An influential group of researchers is predicting that the 2023 hurricane season will be slightly less active than normal, but conflicting signals from both the Pacific and Atlantic Ocean means their forecast carries more uncertainty than in years past.
Scientists from Colorado State University (CSU) said Thursday that the upcoming Atlantic hurricane season — which officially begins June 1 and runs through Nov. 30 — is expected to produce 13 named storms. Of those, six are projected to become hurricanes, with two reaching major hurricane status, packing sustained winds of 111 miles per hour or greater.
Over the last three decades, the Atlantic basin has produced an average of 14.4 named storms each year, with 7.2 storms -developing into hurricanes.
The researchers say their prediction is driven mostly by the expectation that the Pacific Ocean will transition to El Niño conditions coming months. A separate forecast released Thursday by the National Oceanic and Atmospheric Administration said there’s a 62% chance that El Niño will develop in May or June, but exactly how strong it will be remains unclear.
El Niño is characterized by warmer than-normal temperatures in the tropical waters of the Pacific Ocean, which can influence weather conditions across the globe. The phenomenon tends to send strong, westerly winds blowing across the Caribbean and the Atlantic, which can tear apart tropical storms and hurricanes as they try to form.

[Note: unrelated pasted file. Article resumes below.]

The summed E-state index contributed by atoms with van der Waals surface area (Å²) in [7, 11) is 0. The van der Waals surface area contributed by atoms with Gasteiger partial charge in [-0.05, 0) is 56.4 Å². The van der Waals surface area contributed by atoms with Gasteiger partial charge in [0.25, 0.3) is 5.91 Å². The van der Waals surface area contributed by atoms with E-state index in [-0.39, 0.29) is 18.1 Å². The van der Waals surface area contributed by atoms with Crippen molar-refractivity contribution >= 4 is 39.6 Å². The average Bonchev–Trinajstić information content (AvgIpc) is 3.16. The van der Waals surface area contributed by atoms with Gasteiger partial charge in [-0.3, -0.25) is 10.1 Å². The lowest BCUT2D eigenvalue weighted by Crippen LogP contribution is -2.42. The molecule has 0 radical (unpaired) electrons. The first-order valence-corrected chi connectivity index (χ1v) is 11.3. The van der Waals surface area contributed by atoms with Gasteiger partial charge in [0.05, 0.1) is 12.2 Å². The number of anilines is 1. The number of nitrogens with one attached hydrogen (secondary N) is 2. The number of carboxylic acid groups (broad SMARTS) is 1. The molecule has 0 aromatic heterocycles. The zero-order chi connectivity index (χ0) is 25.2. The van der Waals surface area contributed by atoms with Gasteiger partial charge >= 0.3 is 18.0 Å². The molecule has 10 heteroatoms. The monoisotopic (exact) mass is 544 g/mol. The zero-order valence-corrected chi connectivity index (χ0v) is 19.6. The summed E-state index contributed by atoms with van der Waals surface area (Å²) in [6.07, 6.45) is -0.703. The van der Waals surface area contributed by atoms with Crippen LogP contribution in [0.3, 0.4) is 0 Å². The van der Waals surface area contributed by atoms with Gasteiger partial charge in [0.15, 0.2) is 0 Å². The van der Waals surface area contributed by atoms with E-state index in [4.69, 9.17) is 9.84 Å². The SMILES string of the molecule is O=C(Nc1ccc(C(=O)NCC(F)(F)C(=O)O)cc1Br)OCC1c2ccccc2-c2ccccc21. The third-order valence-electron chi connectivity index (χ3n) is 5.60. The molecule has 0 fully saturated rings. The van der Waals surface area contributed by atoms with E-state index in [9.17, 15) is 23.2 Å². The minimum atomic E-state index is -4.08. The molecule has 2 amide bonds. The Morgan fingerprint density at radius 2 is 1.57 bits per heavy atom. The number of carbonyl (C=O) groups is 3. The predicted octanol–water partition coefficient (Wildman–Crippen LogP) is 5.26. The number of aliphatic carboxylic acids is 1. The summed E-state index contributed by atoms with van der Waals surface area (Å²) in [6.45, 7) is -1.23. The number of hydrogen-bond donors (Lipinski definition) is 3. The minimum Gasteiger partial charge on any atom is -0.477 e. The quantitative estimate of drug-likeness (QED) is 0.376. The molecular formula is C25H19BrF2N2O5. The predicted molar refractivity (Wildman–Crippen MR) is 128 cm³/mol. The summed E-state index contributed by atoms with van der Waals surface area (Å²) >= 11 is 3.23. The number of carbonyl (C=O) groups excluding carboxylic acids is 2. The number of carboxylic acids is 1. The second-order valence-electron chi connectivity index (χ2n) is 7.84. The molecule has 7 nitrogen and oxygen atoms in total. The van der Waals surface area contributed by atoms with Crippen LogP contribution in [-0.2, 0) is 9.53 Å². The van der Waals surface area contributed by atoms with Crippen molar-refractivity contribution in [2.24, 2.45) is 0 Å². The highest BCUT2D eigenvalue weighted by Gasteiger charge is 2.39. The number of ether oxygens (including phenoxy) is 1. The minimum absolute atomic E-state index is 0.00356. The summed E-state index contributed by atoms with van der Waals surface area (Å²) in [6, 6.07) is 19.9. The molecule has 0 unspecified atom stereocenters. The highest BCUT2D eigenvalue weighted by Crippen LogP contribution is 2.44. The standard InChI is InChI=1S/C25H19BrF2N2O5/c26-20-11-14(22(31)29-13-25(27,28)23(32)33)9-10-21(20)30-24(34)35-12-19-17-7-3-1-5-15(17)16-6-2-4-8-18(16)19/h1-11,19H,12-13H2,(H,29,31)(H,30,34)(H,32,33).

Conditions in the Atlantic Ocean, meanwhile, appear to be more conducive to hurricane formation.
The CSU scientists said temperatures in the eastern and subtropical Atlantic are well above normal, providing ample fuel to spawn hurricanes. Those seemingly opposed forces in the Atlantic and Pacific Oceans give this forecast more uncertainty than normal, the researchers said.
“If a robust El Niño does not develop, the potential for an active Atlantic hurricane season still exists,” they said.
A growing body of evidence shows that human-caused climate change is altering hurricane season and triggering other shifts that can make tropical storms more destructive. Global sea levels have risen, allowing storm surge to reach farther inland. Warmer air temperatures also mean storms can hold more water, leading to increased rainfall rates that raise the risk of damaging floods.
Predicting where hurricanes will strike remains difficult, but the forecasters estimate that Georgia has a 32% chance of a hurricane passing within 50 miles of the state.
In 2022, Georgia was fortunate to dodge a direct hit from Hurricane Ian after the massive storm raked across the Florida peninsula. Ian was a high-end Category 4 storm when it made landfall in southwestern Florida, packing winds of 150 miles per hour. The storm was responsible for around 150 deaths and caused approximately $112 billion in damage, making it the costliest storm in Florida’s history and the third-costliest to ever strike the U.S.
Though Georgia hasn’t suffered a major direct landfall since 1898, several storms have hit the state hard after striking first elsewhere. In 2018, Hurricane Michael first came ashore on the Florida Panhandle, before churning north through Georgia, causing billions of dollars in property damage and crop losses.
The CSU researchers will issue their next hurricane season predictions on June 1. The federal government’s forecast for the upcoming season is expected in late May.
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